Many traf­fic fines are wide of the mark

Pay now, ar­gue later is the rule

Weekend Argus (Saturday Edition) - - NEWS - BIANCA CAPAZORIO

ACROSS the coun­try, mo­torists have been get­ting fines that have left them baf­fled, an­gry or just plain con­fused.

Hel­moed Römer Heit­man, a de­fence an­a­lyst with the pres­ti­gious Jane’s De­fence Weekly, is still try­ing to make sense of a speed­ing fine is­sued by the traf­fic au­thor­i­ties in Bredas­dorp well over a year ago.

Though Heit­man sub­se­quently paid the R200 fine – he says the money is not the point, it is about prin­ci­ple.

The traf­fic au­thor­i­ties have yet to ex­plain how their cam­eras man­aged to record his pass­ing at a time that by his cal­cu­la­tions, he could not pos­si­bly have been there.

Heit­man be­lieves that ei­ther the cam­era’s time stamp is faulty or the im­age of his car was recorded by a cam­era set up in a dif­fer­ent lo­ca­tion to the one spec­i­fied in terms of the fine.

Heit­man said he was at the Over­berg Test Range on the day in ques­tion, and the time stamp recorded on his exit from the range was 4.04pm.

“There are a dozen or more wit­nesses to that fact, as I was trav­el­ling in Over­berg Test Range’s bus among col­leagues,” he said. He said he had then spent sev­eral min­utes say­ing good­bye to col­leagues and had prob­a­bly left the area at 4.20pm.

“I do not be­lieve that I could have been on the other side of Bredas­dorp (around 40km away) or even near Bredas­dorp six min­utes later” he said.

Heit­man told Week­end Ar­gus he has been try­ing to get to the bot­tom of the co­nun­drum for months – to no avail. He said even ap­proaches from his lawyer have gone unan­swered.

Heit­man said he was rapidly los­ing pa­tience with what he de­scribed as “ex­tor­tion”.

Even when the fines were un­jus­ti­fied he said, the pres­sure was on the driver to pay up, as the only al­ter­na­tive was hugely ex­pen­sive le­gal action.

To make mat­ters worse, the ante is up with moves to in­tro­duce a “points sys­tem” whereby points are added each time a driver is caught for a trans­gres­sion.

Once 12 points have been ac­cu­mu­lated, there is a three­month sus­pen­sion of the driver’s li­cence for ev­ery point there­after (ie at 13 points the li­cence is sus­pended for three months, at 14, it is sus­pended for six months.)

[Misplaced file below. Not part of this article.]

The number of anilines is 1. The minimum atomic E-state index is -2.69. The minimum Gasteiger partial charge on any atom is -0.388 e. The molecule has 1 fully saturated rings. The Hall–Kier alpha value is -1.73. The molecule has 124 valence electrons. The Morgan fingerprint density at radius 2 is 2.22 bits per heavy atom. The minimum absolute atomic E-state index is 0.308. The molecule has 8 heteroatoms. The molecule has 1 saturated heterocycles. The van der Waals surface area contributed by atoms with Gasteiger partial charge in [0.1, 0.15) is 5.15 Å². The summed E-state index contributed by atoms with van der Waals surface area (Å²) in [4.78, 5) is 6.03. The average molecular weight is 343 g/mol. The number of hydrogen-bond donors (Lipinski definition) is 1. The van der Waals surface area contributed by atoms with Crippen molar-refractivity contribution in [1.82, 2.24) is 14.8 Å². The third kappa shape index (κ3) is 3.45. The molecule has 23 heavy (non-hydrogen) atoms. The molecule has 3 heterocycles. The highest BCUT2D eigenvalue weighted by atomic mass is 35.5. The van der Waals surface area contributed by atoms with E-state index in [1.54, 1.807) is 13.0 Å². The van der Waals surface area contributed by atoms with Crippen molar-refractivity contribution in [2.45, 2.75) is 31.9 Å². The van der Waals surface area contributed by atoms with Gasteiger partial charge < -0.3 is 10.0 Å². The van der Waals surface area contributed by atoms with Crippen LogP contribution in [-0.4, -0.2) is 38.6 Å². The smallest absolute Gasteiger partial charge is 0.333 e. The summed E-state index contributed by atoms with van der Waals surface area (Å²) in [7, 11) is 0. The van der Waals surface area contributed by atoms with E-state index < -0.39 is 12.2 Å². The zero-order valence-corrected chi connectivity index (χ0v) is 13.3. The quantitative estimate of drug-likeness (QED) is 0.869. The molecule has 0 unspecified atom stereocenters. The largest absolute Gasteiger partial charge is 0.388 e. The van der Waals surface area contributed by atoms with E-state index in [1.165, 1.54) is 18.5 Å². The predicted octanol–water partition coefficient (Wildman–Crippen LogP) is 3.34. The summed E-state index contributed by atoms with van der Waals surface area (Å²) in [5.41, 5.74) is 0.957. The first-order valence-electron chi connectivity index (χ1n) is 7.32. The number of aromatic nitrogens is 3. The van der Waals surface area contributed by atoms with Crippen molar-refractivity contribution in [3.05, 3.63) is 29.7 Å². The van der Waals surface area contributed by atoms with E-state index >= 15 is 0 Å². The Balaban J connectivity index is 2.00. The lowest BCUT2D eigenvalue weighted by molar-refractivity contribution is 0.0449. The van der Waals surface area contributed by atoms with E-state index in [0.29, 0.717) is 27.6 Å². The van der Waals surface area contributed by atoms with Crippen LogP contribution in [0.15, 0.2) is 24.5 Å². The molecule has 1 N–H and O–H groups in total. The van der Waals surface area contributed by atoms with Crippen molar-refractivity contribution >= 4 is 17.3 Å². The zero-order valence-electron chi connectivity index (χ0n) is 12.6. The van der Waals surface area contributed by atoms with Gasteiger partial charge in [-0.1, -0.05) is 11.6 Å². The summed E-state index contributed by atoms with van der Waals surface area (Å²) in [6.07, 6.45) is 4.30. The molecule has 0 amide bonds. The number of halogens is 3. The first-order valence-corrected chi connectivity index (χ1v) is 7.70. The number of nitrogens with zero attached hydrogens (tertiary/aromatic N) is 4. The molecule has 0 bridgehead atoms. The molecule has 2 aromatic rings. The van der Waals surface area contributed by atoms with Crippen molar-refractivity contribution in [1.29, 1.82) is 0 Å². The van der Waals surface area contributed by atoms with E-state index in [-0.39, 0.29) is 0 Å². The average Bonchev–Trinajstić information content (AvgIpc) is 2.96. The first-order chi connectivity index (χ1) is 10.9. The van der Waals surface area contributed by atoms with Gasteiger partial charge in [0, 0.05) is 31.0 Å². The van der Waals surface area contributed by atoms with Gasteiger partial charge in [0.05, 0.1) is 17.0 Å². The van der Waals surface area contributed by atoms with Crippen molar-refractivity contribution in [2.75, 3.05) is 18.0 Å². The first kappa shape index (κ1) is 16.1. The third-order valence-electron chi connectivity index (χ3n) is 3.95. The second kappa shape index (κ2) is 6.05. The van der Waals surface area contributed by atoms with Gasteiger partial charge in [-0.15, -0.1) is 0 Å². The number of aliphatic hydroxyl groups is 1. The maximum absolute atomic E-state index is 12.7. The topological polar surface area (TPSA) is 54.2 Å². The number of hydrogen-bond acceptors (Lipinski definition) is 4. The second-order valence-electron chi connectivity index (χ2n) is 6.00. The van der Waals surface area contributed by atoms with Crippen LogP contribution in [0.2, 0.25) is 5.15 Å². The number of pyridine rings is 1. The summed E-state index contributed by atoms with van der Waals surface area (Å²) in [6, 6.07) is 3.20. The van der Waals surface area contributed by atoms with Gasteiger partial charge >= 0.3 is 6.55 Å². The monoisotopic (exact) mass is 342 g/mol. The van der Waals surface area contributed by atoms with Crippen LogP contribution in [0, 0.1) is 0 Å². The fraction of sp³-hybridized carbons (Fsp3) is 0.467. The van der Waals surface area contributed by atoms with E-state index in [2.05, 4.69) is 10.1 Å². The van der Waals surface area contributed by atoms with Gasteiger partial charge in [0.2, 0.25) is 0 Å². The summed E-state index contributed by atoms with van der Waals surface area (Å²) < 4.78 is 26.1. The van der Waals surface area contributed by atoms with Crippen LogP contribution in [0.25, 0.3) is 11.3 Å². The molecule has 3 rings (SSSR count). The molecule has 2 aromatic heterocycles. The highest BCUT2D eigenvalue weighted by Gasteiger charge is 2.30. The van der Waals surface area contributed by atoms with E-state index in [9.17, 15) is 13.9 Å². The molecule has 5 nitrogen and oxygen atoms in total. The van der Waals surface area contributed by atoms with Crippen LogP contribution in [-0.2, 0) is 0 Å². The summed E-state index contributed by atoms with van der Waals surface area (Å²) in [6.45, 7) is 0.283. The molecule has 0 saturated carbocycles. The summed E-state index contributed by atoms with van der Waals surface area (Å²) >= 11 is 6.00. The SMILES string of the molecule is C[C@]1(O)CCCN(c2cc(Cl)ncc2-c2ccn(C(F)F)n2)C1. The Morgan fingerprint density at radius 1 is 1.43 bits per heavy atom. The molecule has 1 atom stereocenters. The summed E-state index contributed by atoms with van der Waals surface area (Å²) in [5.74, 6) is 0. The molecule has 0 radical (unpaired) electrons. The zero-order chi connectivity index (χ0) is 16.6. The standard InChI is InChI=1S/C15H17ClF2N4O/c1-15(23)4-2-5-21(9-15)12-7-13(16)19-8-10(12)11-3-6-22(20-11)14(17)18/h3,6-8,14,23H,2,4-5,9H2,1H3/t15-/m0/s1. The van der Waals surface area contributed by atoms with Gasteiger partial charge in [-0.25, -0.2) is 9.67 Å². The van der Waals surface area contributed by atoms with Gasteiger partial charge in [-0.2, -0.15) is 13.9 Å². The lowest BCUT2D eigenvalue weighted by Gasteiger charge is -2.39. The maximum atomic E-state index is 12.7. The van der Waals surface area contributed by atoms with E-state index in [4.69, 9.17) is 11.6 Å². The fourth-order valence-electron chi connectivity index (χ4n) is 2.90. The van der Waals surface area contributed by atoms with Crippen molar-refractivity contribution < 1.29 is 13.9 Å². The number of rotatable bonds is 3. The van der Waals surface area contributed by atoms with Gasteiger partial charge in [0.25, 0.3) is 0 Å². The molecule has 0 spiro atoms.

This will mean that, un­less you prove your in­no­cence, Heit­man said “the threat is they can take your driver’s li­cence away”.

Heit­man’s con­cer ns are shared by many. The Jus­tice Project of South Africa this year helped a Cape Town scooter driver who was “caught” go­ing 127km/h in a 60km/h zone.

The pic­ture sup­plied with the fine was taken from the front – a po­si­tion from which the side-fit­ted regis­tra­tion-plates car­ried by mo­tor­cy­cles are not vis­i­ble at all. The av­er­age scooter reaches a top speed of around 100km/h.

Ear­lier this year, a Jo­han­nes­burg mo­torist driv­ing a Geely, a small car man­u­fac­tured in China, is al­leged to have reached speeds in ex­cess of 800km/h if the cam­eras are to be be­lieved.

Fran­cisca Al Halaseh re­ceived two fines for cam­eras posted 4.6 km apart, but the time stamps reg­is­tered only 19 sec­onds apart.

If Al Halaseh had man­aged to rev her en­gine to over 800km/h, she may have been able to fool the cam­eras in much the same way that UK motoring show Top Gear beat the cam­eras by trav­el­ling at a com­par­a­tively leisurely 270km/h.

The web­site greedfines.co.za, set up by the Jus­tice Project of South Africa helps peo­ple to fight un­law­ful fines.

The site says the Jus­tice Project cur­rently has a “huge back­log” of al­legedly fraud­u­lent fines – the high­est num­ber is from the Jo­han­nes­burg area.

Among the prob­lems recorded on the greed fines site are cases where fines were al­legedly handed out though traf­fic of­fi­cers had al­legedly failed to se­cure per­mits to be op­er­at­ing in the area in the first place, where the of­fi­cers weren’t cor­rectly cer­ti­fied or the cam­eras had not re­cently been checked.

In a num­ber of cases, hun­dreds of Jo­han­nes­burg mo­torists trav­el­ling on the N12E re­ceived fines for the N1. The N12E branches from the N1 and there is a speed limit dif­fer­ence of 20km/h in this area.

Other mo­torists have been caught speed­ing along in ve­hi­cles they don’t even own, like the man whose Har­ley-David­son mo­tor­bike mirac­u­lously be­came a BMW mo­tor­car when his fine ar­rived.

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